of a Baroque church.
Where the roof dips to its lowest point, a double-
water'in to" a^ shutLi-paUcrncd concrete 'tub! This
element is surprisingly reminiscent of South Bank
festivalia and something of the same spirit is conveyed
by I.c Corbusier in his stove-enamelled murals covering
both sides of the processional entrance door. The
same applies to the inscriptions 011 the coloured glass
insets to the window openings. These linear applica-
tions suggest a final flourish and appear superfluous

powering virtuosity in moulding the contours of the


solid masses.
The usual procedure in examining buildingsan
inspection of the exterior followed by a tour of the
interioris reversed, and sightseers emerging 011 to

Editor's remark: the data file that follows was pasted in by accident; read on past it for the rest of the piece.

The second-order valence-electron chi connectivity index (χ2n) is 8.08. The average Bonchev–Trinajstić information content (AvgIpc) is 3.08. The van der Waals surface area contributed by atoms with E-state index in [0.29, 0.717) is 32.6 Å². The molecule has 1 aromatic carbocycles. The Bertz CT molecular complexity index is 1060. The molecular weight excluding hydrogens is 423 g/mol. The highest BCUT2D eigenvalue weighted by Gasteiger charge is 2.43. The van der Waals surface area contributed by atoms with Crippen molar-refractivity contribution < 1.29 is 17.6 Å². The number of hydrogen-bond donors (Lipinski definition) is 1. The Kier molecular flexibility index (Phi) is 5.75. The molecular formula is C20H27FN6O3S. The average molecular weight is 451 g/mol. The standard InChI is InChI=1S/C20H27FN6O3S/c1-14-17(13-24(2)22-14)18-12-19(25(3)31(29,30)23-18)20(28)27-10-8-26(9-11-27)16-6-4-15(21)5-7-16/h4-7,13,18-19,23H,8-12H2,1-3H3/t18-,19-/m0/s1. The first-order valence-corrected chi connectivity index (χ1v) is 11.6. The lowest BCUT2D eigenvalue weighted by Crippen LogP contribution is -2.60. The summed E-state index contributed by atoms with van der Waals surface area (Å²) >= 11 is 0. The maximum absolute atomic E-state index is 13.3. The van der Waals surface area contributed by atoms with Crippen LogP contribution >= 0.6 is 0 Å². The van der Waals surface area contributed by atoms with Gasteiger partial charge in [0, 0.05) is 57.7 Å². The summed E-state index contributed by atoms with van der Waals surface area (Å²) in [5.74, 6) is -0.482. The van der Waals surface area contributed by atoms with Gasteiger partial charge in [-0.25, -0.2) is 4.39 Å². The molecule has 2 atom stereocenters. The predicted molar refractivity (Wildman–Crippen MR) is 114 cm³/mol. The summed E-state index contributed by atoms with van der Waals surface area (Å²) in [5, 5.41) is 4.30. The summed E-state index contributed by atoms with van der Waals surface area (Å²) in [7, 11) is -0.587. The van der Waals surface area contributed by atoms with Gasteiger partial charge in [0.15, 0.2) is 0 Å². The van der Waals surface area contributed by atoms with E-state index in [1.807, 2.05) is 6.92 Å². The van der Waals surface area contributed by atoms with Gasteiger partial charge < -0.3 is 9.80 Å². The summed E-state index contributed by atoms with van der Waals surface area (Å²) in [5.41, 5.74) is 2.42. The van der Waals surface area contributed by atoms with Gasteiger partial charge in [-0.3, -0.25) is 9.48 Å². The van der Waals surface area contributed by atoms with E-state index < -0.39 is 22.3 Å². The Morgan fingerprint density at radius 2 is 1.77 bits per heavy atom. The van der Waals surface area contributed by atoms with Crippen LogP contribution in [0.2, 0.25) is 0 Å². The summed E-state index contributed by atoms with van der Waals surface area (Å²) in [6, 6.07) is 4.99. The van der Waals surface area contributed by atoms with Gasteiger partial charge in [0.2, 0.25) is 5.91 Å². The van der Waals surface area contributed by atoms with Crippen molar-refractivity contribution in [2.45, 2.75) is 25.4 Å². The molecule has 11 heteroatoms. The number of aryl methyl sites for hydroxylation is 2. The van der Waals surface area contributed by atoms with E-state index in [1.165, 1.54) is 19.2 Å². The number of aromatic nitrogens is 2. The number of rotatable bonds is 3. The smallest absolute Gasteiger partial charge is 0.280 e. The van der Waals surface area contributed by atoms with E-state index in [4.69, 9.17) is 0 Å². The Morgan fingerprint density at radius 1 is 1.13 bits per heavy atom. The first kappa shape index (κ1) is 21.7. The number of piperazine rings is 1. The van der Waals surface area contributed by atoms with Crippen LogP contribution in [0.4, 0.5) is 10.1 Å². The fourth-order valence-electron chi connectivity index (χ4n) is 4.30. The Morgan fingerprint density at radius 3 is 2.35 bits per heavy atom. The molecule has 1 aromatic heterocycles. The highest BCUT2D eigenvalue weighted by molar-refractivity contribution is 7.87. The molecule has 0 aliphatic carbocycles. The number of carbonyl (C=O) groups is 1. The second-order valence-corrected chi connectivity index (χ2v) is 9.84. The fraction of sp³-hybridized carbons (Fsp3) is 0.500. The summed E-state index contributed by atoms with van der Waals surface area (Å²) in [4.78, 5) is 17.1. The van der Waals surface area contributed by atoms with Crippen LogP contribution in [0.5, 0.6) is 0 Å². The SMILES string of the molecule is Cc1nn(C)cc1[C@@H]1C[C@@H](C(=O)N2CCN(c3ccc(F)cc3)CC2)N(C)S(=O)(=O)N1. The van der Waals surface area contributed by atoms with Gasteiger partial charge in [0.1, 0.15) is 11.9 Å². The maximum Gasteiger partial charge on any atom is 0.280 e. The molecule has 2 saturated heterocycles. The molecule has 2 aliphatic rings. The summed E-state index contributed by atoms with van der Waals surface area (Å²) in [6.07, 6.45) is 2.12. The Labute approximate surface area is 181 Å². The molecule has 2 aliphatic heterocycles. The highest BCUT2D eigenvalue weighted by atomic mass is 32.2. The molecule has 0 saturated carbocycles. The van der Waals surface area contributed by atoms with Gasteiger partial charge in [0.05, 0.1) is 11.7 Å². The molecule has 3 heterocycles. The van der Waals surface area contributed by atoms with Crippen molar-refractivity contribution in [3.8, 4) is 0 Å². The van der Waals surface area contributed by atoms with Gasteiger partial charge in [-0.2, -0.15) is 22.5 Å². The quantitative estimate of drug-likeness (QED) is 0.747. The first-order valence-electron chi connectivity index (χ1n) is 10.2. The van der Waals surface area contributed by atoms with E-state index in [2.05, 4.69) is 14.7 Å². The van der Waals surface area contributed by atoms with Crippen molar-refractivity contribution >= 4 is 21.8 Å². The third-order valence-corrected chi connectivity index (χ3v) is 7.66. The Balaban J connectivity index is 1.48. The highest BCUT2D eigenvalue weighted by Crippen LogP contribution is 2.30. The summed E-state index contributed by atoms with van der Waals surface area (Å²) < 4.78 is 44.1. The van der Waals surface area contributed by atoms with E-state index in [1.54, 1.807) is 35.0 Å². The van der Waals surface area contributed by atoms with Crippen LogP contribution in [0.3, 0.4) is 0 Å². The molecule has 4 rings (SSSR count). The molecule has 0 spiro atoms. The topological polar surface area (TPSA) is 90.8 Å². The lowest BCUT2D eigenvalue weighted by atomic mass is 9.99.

the crown of the hill proceed to walk around the
building clockwise, completing 1J circles before enter-
ing the chapel where they tend to ^become static.

Echoing the sag of the roof, the concrete floor dips


suspicion by the public, either on account of its style work is painted sky blue
or the manner of living of its inhabitants. ing painted over in patterns are decorativcly applied
It may be considered that the Ronchamp to the outside walls; their situation and appcaranee
chapel being a 'pure expression of poetry' and do not express any formal, structural or aesthetic
the symbol of an ancient ritual, should not therefore principle. All the walls of these outbuildings arc in con-
!>c criticised by the rationale of the modern movement, cretc, and large stones have been placcd in the mix
Remembering, however, that this is a product of close against the shuttering, so that when the board-